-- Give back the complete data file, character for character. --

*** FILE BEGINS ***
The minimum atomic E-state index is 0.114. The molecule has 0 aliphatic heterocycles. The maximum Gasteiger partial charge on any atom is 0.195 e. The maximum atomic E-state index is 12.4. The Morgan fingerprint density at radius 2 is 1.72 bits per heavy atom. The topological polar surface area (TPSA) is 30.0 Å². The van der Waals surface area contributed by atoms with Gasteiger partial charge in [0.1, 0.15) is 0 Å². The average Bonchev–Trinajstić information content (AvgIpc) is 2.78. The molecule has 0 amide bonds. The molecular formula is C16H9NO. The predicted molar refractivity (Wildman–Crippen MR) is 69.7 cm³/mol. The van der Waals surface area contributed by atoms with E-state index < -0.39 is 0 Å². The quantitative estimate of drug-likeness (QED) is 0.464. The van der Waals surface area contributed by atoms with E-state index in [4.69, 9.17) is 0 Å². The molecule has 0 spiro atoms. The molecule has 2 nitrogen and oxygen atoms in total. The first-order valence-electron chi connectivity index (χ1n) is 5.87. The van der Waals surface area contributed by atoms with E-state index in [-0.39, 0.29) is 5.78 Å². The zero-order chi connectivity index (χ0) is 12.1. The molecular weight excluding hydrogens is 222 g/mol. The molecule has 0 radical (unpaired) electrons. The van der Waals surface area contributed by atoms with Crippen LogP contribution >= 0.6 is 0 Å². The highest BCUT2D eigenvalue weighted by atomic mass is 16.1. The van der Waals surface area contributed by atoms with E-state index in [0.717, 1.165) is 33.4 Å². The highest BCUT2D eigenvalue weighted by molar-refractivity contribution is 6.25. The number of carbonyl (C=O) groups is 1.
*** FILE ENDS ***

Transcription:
The minimum atomic E-state index is 0.114. The molecule has 0 aliphatic heterocycles. The maximum Gasteiger partial charge on any atom is 0.195 e. The maximum atomic E-state index is 12.4. The Morgan fingerprint density at radius 2 is 1.72 bits per heavy atom. The topological polar surface area (TPSA) is 30.0 Å². The van der Waals surface area contributed by atoms with Gasteiger partial charge in [0.1, 0.15) is 0 Å². The average Bonchev–Trinajstić information content (AvgIpc) is 2.78. The molecule has 0 amide bonds. The molecular formula is C16H9NO. The predicted molar refractivity (Wildman–Crippen MR) is 69.7 cm³/mol. The van der Waals surface area contributed by atoms with E-state index < -0.39 is 0 Å². The quantitative estimate of drug-likeness (QED) is 0.464. The van der Waals surface area contributed by atoms with E-state index in [4.69, 9.17) is 0 Å². The molecule has 0 spiro atoms. The molecule has 2 nitrogen and oxygen atoms in total. The first-order valence-electron chi connectivity index (χ1n) is 5.87. The van der Waals surface area contributed by atoms with E-state index in [-0.39, 0.29) is 5.78 Å². The zero-order chi connectivity index (χ0) is 12.1. The molecular weight excluding hydrogens is 222 g/mol. The molecule has 0 radical (unpaired) electrons. The van der Waals surface area contributed by atoms with Crippen LogP contribution >= 0.6 is 0 Å². The highest BCUT2D eigenvalue weighted by atomic mass is 16.1. The van der Waals surface area contributed by atoms with E-state index in [0.717, 1.165) is 33.4 Å². The highest BCUT2D eigenvalue weighted by molar-refractivity contribution is 6.25. The number of carbonyl (C=O) groups is 1.